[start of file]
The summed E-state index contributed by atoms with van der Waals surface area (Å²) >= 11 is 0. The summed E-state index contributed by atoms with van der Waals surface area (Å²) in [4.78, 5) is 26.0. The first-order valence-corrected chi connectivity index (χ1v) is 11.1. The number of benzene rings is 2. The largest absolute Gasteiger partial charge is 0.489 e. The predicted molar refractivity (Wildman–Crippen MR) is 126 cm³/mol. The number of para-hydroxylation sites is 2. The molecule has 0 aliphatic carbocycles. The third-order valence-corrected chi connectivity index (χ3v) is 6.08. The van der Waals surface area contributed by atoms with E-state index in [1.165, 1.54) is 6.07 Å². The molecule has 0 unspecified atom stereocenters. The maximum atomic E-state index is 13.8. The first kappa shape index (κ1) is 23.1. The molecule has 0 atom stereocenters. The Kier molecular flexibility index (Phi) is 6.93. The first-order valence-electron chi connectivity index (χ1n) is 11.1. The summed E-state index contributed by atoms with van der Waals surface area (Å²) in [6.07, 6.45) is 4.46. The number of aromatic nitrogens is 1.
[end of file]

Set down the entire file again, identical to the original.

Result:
The summed E-state index contributed by atoms with van der Waals surface area (Å²) >= 11 is 0. The summed E-state index contributed by atoms with van der Waals surface area (Å²) in [4.78, 5) is 26.0. The first-order valence-corrected chi connectivity index (χ1v) is 11.1. The number of benzene rings is 2. The largest absolute Gasteiger partial charge is 0.489 e. The predicted molar refractivity (Wildman–Crippen MR) is 126 cm³/mol. The number of para-hydroxylation sites is 2. The molecule has 0 aliphatic carbocycles. The third-order valence-corrected chi connectivity index (χ3v) is 6.08. The van der Waals surface area contributed by atoms with E-state index in [1.165, 1.54) is 6.07 Å². The molecule has 0 unspecified atom stereocenters. The maximum atomic E-state index is 13.8. The first kappa shape index (κ1) is 23.1. The molecule has 0 atom stereocenters. The Kier molecular flexibility index (Phi) is 6.93. The first-order valence-electron chi connectivity index (χ1n) is 11.1. The summed E-state index contributed by atoms with van der Waals surface area (Å²) in [6.07, 6.45) is 4.46. The number of aromatic nitrogens is 1.